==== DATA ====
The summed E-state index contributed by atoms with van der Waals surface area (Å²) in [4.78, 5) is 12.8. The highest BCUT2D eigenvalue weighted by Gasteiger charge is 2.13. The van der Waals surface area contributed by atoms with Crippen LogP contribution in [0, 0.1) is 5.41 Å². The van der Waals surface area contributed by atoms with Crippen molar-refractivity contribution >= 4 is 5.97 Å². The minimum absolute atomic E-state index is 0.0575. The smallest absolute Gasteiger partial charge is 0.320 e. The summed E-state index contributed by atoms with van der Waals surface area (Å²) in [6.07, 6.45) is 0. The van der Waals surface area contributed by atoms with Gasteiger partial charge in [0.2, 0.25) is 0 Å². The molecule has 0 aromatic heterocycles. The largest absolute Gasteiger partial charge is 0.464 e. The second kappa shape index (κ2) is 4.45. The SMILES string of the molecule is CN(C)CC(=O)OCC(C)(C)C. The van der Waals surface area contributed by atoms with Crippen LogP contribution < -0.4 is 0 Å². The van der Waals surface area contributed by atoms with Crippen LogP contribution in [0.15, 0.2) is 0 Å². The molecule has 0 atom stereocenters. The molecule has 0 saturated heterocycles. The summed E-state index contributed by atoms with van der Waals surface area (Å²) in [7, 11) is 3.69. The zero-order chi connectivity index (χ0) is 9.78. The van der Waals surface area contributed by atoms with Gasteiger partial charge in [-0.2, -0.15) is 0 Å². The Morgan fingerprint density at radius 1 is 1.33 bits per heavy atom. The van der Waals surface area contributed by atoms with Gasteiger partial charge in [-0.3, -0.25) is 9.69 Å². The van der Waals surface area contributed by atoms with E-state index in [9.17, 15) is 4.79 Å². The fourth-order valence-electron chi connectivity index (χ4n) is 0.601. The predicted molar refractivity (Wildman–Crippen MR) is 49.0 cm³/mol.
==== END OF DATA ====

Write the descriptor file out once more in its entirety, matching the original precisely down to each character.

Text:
The summed E-state index contributed by atoms with van der Waals surface area (Å²) in [4.78, 5) is 12.8. The highest BCUT2D eigenvalue weighted by Gasteiger charge is 2.13. The van der Waals surface area contributed by atoms with Crippen LogP contribution in [0, 0.1) is 5.41 Å². The van der Waals surface area contributed by atoms with Crippen molar-refractivity contribution >= 4 is 5.97 Å². The minimum absolute atomic E-state index is 0.0575. The smallest absolute Gasteiger partial charge is 0.320 e. The summed E-state index contributed by atoms with van der Waals surface area (Å²) in [6.07, 6.45) is 0. The van der Waals surface area contributed by atoms with Gasteiger partial charge in [0.2, 0.25) is 0 Å². The molecule has 0 aromatic heterocycles. The largest absolute Gasteiger partial charge is 0.464 e. The second kappa shape index (κ2) is 4.45. The SMILES string of the molecule is CN(C)CC(=O)OCC(C)(C)C. The van der Waals surface area contributed by atoms with Crippen LogP contribution < -0.4 is 0 Å². The van der Waals surface area contributed by atoms with Crippen LogP contribution in [0.15, 0.2) is 0 Å². The molecule has 0 atom stereocenters. The molecule has 0 saturated heterocycles. The summed E-state index contributed by atoms with van der Waals surface area (Å²) in [7, 11) is 3.69. The zero-order chi connectivity index (χ0) is 9.78. The van der Waals surface area contributed by atoms with Gasteiger partial charge in [-0.2, -0.15) is 0 Å². The Morgan fingerprint density at radius 1 is 1.33 bits per heavy atom. The van der Waals surface area contributed by atoms with Gasteiger partial charge in [-0.3, -0.25) is 9.69 Å². The van der Waals surface area contributed by atoms with E-state index in [9.17, 15) is 4.79 Å². The fourth-order valence-electron chi connectivity index (χ4n) is 0.601. The predicted molar refractivity (Wildman–Crippen MR) is 49.0 cm³/mol.